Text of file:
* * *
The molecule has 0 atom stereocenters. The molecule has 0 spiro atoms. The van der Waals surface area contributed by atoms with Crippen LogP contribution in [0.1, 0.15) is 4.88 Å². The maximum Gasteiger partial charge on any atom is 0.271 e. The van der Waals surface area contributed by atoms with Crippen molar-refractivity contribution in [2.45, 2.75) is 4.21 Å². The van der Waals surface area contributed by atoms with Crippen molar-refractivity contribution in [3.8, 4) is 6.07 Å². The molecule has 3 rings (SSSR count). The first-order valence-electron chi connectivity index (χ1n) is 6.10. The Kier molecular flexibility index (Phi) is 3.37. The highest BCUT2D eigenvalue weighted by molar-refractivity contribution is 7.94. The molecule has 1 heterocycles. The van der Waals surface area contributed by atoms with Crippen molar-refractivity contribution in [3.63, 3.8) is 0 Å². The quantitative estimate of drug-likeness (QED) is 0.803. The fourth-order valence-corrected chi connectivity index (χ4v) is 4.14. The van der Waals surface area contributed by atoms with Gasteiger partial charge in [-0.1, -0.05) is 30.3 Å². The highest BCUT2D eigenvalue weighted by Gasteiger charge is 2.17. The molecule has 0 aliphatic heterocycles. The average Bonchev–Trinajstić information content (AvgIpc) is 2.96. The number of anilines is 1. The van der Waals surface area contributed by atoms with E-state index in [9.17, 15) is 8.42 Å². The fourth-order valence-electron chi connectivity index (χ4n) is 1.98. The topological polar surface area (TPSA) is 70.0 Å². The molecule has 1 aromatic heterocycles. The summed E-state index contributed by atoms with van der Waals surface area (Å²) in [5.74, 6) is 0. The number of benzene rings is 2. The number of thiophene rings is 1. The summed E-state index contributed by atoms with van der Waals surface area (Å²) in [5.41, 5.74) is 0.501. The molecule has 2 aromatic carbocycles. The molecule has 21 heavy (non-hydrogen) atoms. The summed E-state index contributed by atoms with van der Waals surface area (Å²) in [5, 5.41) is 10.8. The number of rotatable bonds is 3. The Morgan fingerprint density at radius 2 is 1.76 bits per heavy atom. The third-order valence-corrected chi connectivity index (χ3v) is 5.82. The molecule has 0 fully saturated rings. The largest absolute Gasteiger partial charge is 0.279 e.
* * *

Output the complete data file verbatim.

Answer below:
The molecule has 0 atom stereocenters. The molecule has 0 spiro atoms. The van der Waals surface area contributed by atoms with Crippen LogP contribution in [0.1, 0.15) is 4.88 Å². The maximum Gasteiger partial charge on any atom is 0.271 e. The van der Waals surface area contributed by atoms with Crippen molar-refractivity contribution in [2.45, 2.75) is 4.21 Å². The van der Waals surface area contributed by atoms with Crippen molar-refractivity contribution in [3.8, 4) is 6.07 Å². The molecule has 3 rings (SSSR count). The first-order valence-electron chi connectivity index (χ1n) is 6.10. The Kier molecular flexibility index (Phi) is 3.37. The highest BCUT2D eigenvalue weighted by molar-refractivity contribution is 7.94. The molecule has 1 heterocycles. The van der Waals surface area contributed by atoms with Crippen molar-refractivity contribution in [3.63, 3.8) is 0 Å². The quantitative estimate of drug-likeness (QED) is 0.803. The fourth-order valence-corrected chi connectivity index (χ4v) is 4.14. The van der Waals surface area contributed by atoms with Gasteiger partial charge in [-0.1, -0.05) is 30.3 Å². The highest BCUT2D eigenvalue weighted by Gasteiger charge is 2.17. The molecule has 0 aliphatic heterocycles. The average Bonchev–Trinajstić information content (AvgIpc) is 2.96. The number of anilines is 1. The van der Waals surface area contributed by atoms with E-state index in [9.17, 15) is 8.42 Å². The fourth-order valence-electron chi connectivity index (χ4n) is 1.98. The topological polar surface area (TPSA) is 70.0 Å². The molecule has 1 aromatic heterocycles. The summed E-state index contributed by atoms with van der Waals surface area (Å²) in [5.74, 6) is 0. The number of benzene rings is 2. The number of thiophene rings is 1. The summed E-state index contributed by atoms with van der Waals surface area (Å²) in [5.41, 5.74) is 0.501. The molecule has 2 aromatic carbocycles. The molecule has 21 heavy (non-hydrogen) atoms. The summed E-state index contributed by atoms with van der Waals surface area (Å²) in [5, 5.41) is 10.8. The number of rotatable bonds is 3. The Morgan fingerprint density at radius 2 is 1.76 bits per heavy atom. The third-order valence-corrected chi connectivity index (χ3v) is 5.82. The molecule has 0 fully saturated rings. The largest absolute Gasteiger partial charge is 0.279 e.